Part of Frey’s odyssey in getting his Focus was installing the charging station in his carport. Metro Ford has signed a deal with Best Buy’s Geek Squad to handle the installation. Best Buy in turn subcontracted with Mr. Electric of the Palm Beaches. Curt Perry, Mr. Electric’s director of business development, said the biggest delay is in pulling permits.
Some cities allow electricians to apply and obtain the permit on the same day. Other governments, he said, can take three to four weeks.
“The more times you work with a particular municipality, the easier it gets,” he said.
While he had installed chargers for Fiskers (which has since halted production), Frey’s was his first Focus, he said. So far, he’s installed about 15 electric car chargers between Miami-Dade and Palm Beach County, he said. Typically his electricians can finish a job in three hours, with the cost averaging about $2,000. The chargers, he said, are universal so will work on any car, no matter the make.
Another hitch may be the car’s expense. Electric cars are typically higher. The Focus lists at $39,500 and comes with a $7,500 federal tax refund. Charging stations are also eligible for a 30 percent tax credit up to $1,000. And in some states, including California, Oregon, Utah and Colorado, there are additional state tax breaks.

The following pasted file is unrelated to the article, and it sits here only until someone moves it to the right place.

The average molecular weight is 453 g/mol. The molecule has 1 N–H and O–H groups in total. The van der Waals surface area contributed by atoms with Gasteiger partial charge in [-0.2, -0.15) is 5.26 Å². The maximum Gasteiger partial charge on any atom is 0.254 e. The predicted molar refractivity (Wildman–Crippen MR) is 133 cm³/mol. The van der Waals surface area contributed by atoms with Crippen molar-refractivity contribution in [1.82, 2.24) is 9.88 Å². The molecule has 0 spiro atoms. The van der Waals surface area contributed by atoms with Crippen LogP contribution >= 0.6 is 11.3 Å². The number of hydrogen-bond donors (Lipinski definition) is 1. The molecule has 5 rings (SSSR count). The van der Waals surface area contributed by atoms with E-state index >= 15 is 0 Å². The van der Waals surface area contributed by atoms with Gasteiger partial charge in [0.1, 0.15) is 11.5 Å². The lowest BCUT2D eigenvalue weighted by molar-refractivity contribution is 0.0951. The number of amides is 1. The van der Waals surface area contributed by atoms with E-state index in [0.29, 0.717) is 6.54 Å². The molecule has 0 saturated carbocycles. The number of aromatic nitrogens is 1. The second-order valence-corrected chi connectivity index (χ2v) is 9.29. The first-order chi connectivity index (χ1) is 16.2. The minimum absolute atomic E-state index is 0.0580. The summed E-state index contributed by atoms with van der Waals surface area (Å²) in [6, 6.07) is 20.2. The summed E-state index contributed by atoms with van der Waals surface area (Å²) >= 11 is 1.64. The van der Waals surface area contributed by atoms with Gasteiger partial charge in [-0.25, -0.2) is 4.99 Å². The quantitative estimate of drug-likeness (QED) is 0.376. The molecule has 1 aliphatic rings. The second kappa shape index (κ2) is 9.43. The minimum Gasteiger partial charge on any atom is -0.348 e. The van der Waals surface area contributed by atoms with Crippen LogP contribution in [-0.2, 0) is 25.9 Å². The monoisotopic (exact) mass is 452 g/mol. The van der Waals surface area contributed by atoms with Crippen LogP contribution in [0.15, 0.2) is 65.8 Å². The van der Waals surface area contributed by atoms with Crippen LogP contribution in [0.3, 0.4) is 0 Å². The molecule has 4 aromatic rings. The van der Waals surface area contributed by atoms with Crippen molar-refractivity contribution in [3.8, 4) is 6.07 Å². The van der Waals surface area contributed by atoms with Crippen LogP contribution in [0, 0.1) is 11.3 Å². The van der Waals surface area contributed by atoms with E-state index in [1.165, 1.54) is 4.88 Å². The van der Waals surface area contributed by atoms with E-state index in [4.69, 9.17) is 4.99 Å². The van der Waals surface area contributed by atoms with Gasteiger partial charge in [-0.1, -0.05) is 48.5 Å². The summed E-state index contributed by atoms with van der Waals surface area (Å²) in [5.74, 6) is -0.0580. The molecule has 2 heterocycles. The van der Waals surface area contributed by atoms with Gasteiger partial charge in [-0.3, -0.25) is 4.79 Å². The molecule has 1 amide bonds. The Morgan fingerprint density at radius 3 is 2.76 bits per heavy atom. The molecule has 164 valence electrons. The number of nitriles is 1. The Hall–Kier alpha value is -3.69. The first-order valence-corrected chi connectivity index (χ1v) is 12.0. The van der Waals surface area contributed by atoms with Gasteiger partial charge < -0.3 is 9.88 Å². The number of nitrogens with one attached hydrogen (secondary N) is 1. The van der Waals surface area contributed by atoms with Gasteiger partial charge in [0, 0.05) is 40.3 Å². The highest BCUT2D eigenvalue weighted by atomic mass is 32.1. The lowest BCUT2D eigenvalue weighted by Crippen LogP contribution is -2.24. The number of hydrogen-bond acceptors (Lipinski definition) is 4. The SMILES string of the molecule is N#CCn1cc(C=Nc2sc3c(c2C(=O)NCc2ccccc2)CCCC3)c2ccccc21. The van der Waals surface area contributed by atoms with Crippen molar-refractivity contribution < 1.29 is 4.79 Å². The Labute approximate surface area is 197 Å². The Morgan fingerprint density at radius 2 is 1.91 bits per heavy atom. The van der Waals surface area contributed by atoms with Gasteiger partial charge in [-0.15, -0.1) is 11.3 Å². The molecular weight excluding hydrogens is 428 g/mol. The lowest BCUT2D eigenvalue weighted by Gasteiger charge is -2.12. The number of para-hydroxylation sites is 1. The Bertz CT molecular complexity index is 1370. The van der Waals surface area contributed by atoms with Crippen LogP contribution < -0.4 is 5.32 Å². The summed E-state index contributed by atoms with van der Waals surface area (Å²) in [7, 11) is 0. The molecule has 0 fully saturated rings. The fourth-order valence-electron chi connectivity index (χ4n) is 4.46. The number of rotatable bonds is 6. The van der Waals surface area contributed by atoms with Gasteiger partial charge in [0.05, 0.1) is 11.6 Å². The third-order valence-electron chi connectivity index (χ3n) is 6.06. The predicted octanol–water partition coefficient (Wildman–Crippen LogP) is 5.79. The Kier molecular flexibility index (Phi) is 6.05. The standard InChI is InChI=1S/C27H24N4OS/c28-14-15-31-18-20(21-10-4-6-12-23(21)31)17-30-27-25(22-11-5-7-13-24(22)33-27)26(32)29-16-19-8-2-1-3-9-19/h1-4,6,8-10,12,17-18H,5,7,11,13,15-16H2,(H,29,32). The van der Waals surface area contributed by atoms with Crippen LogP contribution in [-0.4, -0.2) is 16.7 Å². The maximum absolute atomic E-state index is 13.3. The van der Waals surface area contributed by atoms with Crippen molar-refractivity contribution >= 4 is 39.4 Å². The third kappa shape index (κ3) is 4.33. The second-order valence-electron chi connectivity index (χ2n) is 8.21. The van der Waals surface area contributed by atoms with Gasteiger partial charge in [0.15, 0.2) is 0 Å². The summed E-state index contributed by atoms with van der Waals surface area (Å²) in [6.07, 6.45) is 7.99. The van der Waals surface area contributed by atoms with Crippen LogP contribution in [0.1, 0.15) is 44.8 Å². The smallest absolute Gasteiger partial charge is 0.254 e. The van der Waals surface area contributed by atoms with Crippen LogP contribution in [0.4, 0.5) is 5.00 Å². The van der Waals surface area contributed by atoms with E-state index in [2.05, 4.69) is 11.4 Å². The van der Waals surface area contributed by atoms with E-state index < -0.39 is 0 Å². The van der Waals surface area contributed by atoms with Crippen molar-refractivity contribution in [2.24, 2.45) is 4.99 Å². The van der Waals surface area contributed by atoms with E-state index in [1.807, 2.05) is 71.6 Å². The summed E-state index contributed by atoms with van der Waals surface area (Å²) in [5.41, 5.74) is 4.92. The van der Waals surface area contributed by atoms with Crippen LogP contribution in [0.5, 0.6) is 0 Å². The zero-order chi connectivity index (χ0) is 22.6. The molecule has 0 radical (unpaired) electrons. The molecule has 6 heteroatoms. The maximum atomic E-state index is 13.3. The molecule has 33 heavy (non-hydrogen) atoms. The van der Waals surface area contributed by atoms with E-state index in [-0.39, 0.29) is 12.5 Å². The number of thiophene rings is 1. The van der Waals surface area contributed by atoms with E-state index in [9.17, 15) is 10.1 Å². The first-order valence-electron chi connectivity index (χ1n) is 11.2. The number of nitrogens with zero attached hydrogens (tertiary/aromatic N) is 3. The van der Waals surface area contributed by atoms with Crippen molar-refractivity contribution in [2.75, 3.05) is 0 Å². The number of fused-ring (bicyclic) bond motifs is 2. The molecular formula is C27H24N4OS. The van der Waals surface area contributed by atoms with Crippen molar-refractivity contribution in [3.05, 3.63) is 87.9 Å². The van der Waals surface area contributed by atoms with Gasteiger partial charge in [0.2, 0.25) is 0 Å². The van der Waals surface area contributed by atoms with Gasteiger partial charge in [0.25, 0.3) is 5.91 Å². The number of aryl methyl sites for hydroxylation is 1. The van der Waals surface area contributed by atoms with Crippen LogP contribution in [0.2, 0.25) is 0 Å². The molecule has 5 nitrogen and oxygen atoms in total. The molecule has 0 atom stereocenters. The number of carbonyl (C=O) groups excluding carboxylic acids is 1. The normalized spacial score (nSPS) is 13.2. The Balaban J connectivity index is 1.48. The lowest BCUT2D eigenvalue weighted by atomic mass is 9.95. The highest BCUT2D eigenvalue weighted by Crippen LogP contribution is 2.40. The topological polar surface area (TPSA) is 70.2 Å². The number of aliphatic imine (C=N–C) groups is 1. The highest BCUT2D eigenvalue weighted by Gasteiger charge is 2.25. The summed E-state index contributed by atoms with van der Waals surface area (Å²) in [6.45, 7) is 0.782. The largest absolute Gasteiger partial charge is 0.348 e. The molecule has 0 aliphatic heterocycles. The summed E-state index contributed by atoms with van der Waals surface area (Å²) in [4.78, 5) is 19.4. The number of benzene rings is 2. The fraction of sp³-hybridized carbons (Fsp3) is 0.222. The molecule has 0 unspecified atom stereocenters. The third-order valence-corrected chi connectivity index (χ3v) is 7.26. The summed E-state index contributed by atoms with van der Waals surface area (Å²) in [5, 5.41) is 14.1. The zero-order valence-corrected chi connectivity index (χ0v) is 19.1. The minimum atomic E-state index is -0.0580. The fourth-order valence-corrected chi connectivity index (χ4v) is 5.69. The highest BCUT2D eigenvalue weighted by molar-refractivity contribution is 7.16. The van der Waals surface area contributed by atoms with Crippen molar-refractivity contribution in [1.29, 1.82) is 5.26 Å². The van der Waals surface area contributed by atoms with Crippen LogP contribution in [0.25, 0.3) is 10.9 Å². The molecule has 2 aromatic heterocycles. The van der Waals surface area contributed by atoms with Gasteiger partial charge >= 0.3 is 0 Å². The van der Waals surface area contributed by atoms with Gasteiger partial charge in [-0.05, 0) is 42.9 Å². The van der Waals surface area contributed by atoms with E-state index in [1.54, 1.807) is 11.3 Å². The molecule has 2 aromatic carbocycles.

“I assume I’m overpaying for the car, but I’m OK with that,” Frey said. “Somebody’s got to be the first one to buy it. You can’t get economies of scale without the first people adopting the technology.”
For Frey, owning the car is as much an adventure as a necessity.
“Do I call electrical engineer now instead of my mechanic?” he joked.
Joking aside, Frey said he was willing to shoulder the inconveniences if it means driving a greener car.
“I value the future of our planet and I don’t like causing pollution any more than I have to. I think every ecosystem is fragile and delicate and if I want my kids and grandkids to grow up in the beautiful nature we have in South Florida, we have to minimize pollution.”